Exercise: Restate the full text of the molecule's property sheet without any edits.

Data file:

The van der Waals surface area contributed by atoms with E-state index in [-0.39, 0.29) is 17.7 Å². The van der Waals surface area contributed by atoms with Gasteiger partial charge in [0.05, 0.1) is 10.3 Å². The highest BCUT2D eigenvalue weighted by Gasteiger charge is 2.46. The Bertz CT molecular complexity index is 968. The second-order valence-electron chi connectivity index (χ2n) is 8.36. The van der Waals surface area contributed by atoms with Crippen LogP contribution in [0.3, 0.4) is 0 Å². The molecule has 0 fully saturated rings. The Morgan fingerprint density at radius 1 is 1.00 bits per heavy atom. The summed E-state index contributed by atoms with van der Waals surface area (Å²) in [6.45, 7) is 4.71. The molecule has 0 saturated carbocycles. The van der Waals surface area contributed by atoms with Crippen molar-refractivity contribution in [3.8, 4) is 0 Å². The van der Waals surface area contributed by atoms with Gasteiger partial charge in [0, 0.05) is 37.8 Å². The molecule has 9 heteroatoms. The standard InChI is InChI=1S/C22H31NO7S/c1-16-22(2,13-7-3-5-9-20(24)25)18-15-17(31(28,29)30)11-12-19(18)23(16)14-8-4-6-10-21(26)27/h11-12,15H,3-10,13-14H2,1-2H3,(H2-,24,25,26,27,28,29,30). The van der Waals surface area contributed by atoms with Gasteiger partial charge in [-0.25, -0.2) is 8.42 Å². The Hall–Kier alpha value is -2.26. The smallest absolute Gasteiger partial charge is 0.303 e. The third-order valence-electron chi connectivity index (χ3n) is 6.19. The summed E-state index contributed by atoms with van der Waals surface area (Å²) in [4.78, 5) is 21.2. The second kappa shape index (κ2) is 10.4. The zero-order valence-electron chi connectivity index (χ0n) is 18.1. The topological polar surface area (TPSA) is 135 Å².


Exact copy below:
The van der Waals surface area contributed by atoms with E-state index in [-0.39, 0.29) is 17.7 Å². The van der Waals surface area contributed by atoms with Gasteiger partial charge in [0.05, 0.1) is 10.3 Å². The highest BCUT2D eigenvalue weighted by Gasteiger charge is 2.46. The Bertz CT molecular complexity index is 968. The second-order valence-electron chi connectivity index (χ2n) is 8.36. The van der Waals surface area contributed by atoms with Crippen LogP contribution in [0.3, 0.4) is 0 Å². The molecule has 0 fully saturated rings. The Morgan fingerprint density at radius 1 is 1.00 bits per heavy atom. The summed E-state index contributed by atoms with van der Waals surface area (Å²) in [6.45, 7) is 4.71. The molecule has 0 saturated carbocycles. The van der Waals surface area contributed by atoms with Crippen molar-refractivity contribution in [3.8, 4) is 0 Å². The van der Waals surface area contributed by atoms with Gasteiger partial charge in [0, 0.05) is 37.8 Å². The molecule has 9 heteroatoms. The standard InChI is InChI=1S/C22H31NO7S/c1-16-22(2,13-7-3-5-9-20(24)25)18-15-17(31(28,29)30)11-12-19(18)23(16)14-8-4-6-10-21(26)27/h11-12,15H,3-10,13-14H2,1-2H3,(H2-,24,25,26,27,28,29,30). The van der Waals surface area contributed by atoms with Gasteiger partial charge in [-0.25, -0.2) is 8.42 Å². The Hall–Kier alpha value is -2.26. The smallest absolute Gasteiger partial charge is 0.303 e. The third-order valence-electron chi connectivity index (χ3n) is 6.19. The summed E-state index contributed by atoms with van der Waals surface area (Å²) in [4.78, 5) is 21.2. The second kappa shape index (κ2) is 10.4. The zero-order valence-electron chi connectivity index (χ0n) is 18.1. The topological polar surface area (TPSA) is 135 Å².